Does a COVID-19 vaccine policy need to be specifically outlined in the collective agreement?

 There are two avenues that can be taken to implement a mandatory vaccination policy within the Unionized workplace. The first avenue would be where the Union has already negotiated a provision that is clearly outlined in the collective agreement, which allows the implementation of this type of policy. This provision would allow the employer to implement a mandatory vaccination policy if that specific vaccination has been addressed within the provision. The normal and ordinary language used within the collective agreement will be the guiding force in determining the intention behind the policy. The policy must be consistent with the rest of the collective agreement. The policy in this context must be clear and unambiguous and would have to be intended within its context to achieve the policy objective. In this case it would be clear that the parties mutually agreed to the provision and therefore more cumbersome to argue against its enforceability.

The second avenue would be where a policy requiring a COVID-19 vaccination is implemented by way of an exercise of management powers, because it is not specifically addressed in the collective agreement. This is basically the employer unilaterally implementing and attempting to enforce a provision and relying on broad and general management powers to do so. The case of Butler Metal Products v. CAW demonstrates that the onus is on the employer to ensure that the management powers relied upon are exercised in a fair and reasonable way. There are various requirements that should be met by employers intending to mandate a COVID-19 vaccination by way of their management rights. Some requirements are:

  • that the policy be reasonably necessary, fair and non-discriminatory;
  • that there are allowable exemptions within the policy, such as medical or religious grounds;
  • that the policy be clear and unequivocal;
  • that the employee be made aware of the policy before it is acted on by the employer; and
  • that the employee understands the nature and effect, or consequences when choosing not to adhere to the policy.

If you or your Union members feel that you are required to participate in the COVID-19 vaccine and do not believe that your collective agreement addresses this matter, you should speak to an experienced lawyer at Watson Labour Law to understand your rights.

 What factors are considered when determining whether a COVID-19 vaccine policy is enforceable?

There are a number of factors that must be satisfied when determining whether a COVID-19 policy is enforceable. Herein are four important requirements elaborated on in Lumber & Sawmill Workers’ Union, Local 2537 v. KVP Co. Ltd.:

  1. Reasonableness – the policy should strike a balance between the employer’s objective and the employees right.
  2. Clarity – the policy should be clear and unequivocal.
  3. Awareness – it must be evidenced that the policy was brought to the employee’s attention prior to the employer acting on it.
  4. Consequences – the employee must understand the nature and effect of not adhering to the policy. For example, an employee should know that noncompliance could result in unpaid leave from work.

In essence there must be a substantial connection between the legitimate concern and the policy implemented. That being said, where the vaccination itself is up for question (which is arguably the case with the COVID-19 vaccine) the entire policy could be up for question, even where the motive of the policy is for the greater good. The COVID vaccine is in question due to lack of scientific evidence as well as the arguments of lack of appropriate comprehensive testing and suggestions that there is evidence of serious side effects.

The mutation of the COVID-19 virus is another factor to consider when assessing the validity of a policy mandating vaccination. Over the past ten months we have heard news of the potential mutation of the COVID-19 virus which could arguably result in the current vaccine becoming useless. Employee’s forced to take the vaccine could potentially be exposed to a new strain of the virus, rendering the present vaccination useless. Therefore, in understanding whether the implementation of a policy is reasonable, there must be objective evidence of a real problem that is to be addressed by a specific solution. The current COVID-19 vaccination may not be a specific solution to the real problem at hand, which is that this virus is here to stay and that it may morph over time.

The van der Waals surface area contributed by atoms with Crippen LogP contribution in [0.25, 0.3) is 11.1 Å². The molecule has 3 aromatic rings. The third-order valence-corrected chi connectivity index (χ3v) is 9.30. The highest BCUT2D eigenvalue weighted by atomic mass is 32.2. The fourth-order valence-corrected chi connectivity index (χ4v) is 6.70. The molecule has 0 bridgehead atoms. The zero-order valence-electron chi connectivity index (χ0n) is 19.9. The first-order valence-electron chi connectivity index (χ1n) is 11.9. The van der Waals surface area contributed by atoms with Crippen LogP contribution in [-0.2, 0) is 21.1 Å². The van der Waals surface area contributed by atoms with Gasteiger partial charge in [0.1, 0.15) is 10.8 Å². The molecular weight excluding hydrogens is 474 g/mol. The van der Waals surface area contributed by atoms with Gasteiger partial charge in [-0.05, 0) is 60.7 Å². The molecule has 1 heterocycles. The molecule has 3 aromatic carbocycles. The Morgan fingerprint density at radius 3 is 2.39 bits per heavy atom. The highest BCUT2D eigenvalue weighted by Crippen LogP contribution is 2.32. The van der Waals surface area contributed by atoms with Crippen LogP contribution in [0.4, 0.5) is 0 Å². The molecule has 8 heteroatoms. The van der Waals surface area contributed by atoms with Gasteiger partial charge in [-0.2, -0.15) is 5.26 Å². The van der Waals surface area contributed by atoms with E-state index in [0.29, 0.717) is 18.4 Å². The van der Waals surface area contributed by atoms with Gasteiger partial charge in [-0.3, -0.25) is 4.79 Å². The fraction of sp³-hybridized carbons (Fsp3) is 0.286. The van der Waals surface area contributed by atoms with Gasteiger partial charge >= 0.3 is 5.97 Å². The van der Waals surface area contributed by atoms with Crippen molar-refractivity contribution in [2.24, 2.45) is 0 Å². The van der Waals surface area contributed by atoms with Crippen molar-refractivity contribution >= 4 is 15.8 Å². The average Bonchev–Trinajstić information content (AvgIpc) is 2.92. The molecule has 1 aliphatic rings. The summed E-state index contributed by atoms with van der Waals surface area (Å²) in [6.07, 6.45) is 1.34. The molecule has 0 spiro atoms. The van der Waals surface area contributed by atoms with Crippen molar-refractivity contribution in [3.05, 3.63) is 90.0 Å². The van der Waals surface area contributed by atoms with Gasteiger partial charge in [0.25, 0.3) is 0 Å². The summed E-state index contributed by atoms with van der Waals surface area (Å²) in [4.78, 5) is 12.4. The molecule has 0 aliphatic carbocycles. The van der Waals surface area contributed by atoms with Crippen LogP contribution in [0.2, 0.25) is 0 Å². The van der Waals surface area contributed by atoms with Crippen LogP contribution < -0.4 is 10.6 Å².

Can an employee refuse to get vaccinated?

 You cannot be forced to get a vaccine. You may however be required to adhere to other policies and regulations implemented by your employer to ensure a safe workplace, specifically when you are not vaccinated. For example, an employer may implement policies that stipulate if an employee is not vaccinated, and there is an outbreak within the workplace, that you remain home. An individual is able to refuse vaccination by way of religious, medical or other exemptions which should always be outlined within a policy mandating medical treatment. If you feel you have no option but to get vaccinated, or that you are being forced to leave work because you do not want to participate in the COVID-19 vaccine, Watson Labour Law is here to help. Give us a call and we would be happy to assist you.

In Summary

 An employer is very likely to benefit from an employee being immunized as in their view the employee will be more likely to remain healthy, be available for duties and contribute to reducing the spread of infectious diseases. This means that employers may aggressively advertise the immunization and may provide clinical support to have workers immunized during their scheduled shift. There have been cases where Unions have argued that the consequences of employees refusing to be vaccinated were far too grave as it would result in employees being suspended from work without pay until an outbreak has passed. Other arguments hold that a vaccine mandate itself is a major infringement on an individual’s right to privacy and is an unreasonable exercise of management powers. This is a strong argument since employers should not be allowed to require proof of an employee’s medical record as the information is private and confidential. Furthermore, where a collective agreement is silent on this matter, there is an argument that a policy implementing inoculation would be a forced medical treatment. This would not have been bargained and agreed upon by the employer and employee alike. This concept goes against our very autonomy and our individual rights enjoyed within a free and democratic society.


At Watson Labour Law we care about how the COVID-19 pandemic is affecting you and your rights. We understand that these challenging times can be confusing, and we want you to know that we are in your corner!